Author(s): Beall MJ, Cahill R, Pigeon K, Hanscom J, Huth SP
Abstract Share this page
Abstract Diagnosis of pancreatitis is often difficult in dogs that present with acute vomiting, anorexia, and abdominal pain, as these clinical signs may occur with a variety of other illnesses. While quantitative reference laboratory methods specific for canine pancreatic lipase are available to aid in diagnosis, results are generally not available until the next day. The objective of the current study was to validate a semiquantitative in-clinic rapid test for the measurement of canine pancreas-specific lipase (cPL) and to compare its performance to the reference lab method. Comparison of the reference method for cPL to the in-clinic assay demonstrated 96-100\% agreement for canine serum samples with normal levels of cPL and 88-92\% agreement for samples with elevated levels of cPL. Common interfering substances such as bilirubin, lipids, or hemoglobin had no effect on assay performance. Both within-day and day-to-day variations ranged from 10\% to 20\% of the calculated cPL concentration, which demonstrated a high degree of precision for the in-clinic assay. Performance of 3 lots of the in-clinic assay with the same set of canine serum samples demonstrated high assay reproducibility, with interclass correlation coefficients of ≥0.93. Results of the in-clinic cPL assay, based on both visual and calculated cPL concentrations, were consistent throughout 15 months of storage. The in-clinic test provides immediate, semiquantitative results to supplement existing pancreatitis diagnostics at the time of acute illness. Because the reference and in-clinic methods are aligned, they can be used together as an immediate aid pet-side and as a fully quantitative follow-up test at the reference laboratory.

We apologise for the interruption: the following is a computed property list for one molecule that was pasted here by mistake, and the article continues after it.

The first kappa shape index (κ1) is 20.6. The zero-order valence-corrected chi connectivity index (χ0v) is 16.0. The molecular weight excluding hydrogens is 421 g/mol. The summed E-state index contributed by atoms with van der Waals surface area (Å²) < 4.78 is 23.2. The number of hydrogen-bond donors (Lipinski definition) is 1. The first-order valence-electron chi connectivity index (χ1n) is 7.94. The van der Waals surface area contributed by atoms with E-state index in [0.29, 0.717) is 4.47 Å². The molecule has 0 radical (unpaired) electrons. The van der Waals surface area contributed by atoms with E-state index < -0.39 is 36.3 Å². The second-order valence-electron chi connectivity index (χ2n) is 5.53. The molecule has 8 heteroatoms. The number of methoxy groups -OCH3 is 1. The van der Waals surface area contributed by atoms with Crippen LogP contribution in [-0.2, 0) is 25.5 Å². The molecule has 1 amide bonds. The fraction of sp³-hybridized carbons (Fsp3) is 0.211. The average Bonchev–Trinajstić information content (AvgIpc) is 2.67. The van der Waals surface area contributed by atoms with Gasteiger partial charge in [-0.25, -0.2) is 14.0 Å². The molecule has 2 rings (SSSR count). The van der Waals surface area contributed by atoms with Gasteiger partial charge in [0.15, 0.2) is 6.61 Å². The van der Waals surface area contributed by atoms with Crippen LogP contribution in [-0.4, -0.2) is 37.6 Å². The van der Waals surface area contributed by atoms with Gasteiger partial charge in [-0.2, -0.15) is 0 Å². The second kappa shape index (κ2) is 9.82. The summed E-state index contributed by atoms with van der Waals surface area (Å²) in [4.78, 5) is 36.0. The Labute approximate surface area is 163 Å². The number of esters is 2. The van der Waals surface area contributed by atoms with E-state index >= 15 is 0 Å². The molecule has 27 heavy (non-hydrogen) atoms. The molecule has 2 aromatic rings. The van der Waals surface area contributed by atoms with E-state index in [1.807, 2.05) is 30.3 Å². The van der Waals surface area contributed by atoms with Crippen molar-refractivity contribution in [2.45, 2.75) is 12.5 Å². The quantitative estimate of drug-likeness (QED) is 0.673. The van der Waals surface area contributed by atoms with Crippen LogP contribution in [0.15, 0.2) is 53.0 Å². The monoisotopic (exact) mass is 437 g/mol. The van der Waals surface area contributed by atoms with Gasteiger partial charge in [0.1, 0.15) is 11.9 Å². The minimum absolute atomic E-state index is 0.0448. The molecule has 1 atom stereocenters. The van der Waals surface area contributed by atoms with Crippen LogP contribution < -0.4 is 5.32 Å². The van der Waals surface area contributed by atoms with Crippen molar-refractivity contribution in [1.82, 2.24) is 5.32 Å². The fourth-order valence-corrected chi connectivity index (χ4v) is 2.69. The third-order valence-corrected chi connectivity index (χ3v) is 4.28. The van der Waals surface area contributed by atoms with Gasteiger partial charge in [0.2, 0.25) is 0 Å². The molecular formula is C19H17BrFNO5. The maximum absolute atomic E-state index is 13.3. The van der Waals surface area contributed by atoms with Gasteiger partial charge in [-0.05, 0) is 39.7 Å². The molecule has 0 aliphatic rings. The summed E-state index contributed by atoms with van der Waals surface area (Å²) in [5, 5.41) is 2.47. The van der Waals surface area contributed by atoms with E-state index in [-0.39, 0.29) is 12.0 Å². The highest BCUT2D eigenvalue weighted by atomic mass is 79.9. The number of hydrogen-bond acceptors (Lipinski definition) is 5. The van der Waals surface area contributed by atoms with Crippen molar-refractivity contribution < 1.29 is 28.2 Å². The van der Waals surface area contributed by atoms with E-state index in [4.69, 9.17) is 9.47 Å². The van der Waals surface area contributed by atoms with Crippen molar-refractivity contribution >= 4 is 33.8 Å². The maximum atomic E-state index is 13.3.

This article was published in J Vet Diagn Invest
and referenced in Journal of Veterinary Science & Technology